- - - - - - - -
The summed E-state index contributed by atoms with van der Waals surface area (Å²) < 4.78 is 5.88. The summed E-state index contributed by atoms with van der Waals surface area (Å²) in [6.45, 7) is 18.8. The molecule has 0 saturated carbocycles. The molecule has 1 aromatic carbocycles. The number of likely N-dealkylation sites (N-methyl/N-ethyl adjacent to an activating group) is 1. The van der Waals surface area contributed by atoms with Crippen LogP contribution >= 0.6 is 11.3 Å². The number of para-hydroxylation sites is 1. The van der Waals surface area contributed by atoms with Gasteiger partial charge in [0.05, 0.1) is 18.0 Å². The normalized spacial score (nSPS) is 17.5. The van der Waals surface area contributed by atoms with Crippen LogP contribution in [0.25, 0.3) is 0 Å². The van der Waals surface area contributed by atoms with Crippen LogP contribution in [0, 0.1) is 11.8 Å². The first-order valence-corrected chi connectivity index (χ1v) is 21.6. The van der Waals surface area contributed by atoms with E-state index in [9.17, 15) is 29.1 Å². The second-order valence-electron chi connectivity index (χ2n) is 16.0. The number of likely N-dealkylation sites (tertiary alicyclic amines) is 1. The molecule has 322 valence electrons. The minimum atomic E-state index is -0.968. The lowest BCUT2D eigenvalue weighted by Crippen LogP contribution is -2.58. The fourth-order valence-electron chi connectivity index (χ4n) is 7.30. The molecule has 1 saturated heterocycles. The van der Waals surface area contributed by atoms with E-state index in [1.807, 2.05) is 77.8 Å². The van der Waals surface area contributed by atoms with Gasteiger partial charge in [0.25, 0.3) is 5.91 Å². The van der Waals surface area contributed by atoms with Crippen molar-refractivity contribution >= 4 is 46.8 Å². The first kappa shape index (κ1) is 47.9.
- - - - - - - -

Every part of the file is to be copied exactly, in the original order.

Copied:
The summed E-state index contributed by atoms with van der Waals surface area (Å²) < 4.78 is 5.88. The summed E-state index contributed by atoms with van der Waals surface area (Å²) in [6.45, 7) is 18.8. The molecule has 0 saturated carbocycles. The molecule has 1 aromatic carbocycles. The number of likely N-dealkylation sites (N-methyl/N-ethyl adjacent to an activating group) is 1. The van der Waals surface area contributed by atoms with Crippen LogP contribution >= 0.6 is 11.3 Å². The number of para-hydroxylation sites is 1. The van der Waals surface area contributed by atoms with Gasteiger partial charge in [0.05, 0.1) is 18.0 Å². The normalized spacial score (nSPS) is 17.5. The van der Waals surface area contributed by atoms with Crippen LogP contribution in [0.25, 0.3) is 0 Å². The van der Waals surface area contributed by atoms with Crippen LogP contribution in [0, 0.1) is 11.8 Å². The first-order valence-corrected chi connectivity index (χ1v) is 21.6. The van der Waals surface area contributed by atoms with E-state index in [9.17, 15) is 29.1 Å². The second-order valence-electron chi connectivity index (χ2n) is 16.0. The number of likely N-dealkylation sites (tertiary alicyclic amines) is 1. The molecule has 322 valence electrons. The minimum atomic E-state index is -0.968. The lowest BCUT2D eigenvalue weighted by Crippen LogP contribution is -2.58. The fourth-order valence-electron chi connectivity index (χ4n) is 7.30. The molecule has 1 saturated heterocycles. The van der Waals surface area contributed by atoms with E-state index in [1.807, 2.05) is 77.8 Å². The van der Waals surface area contributed by atoms with Gasteiger partial charge in [0.25, 0.3) is 5.91 Å². The van der Waals surface area contributed by atoms with Crippen molar-refractivity contribution >= 4 is 46.8 Å². The first kappa shape index (κ1) is 47.9.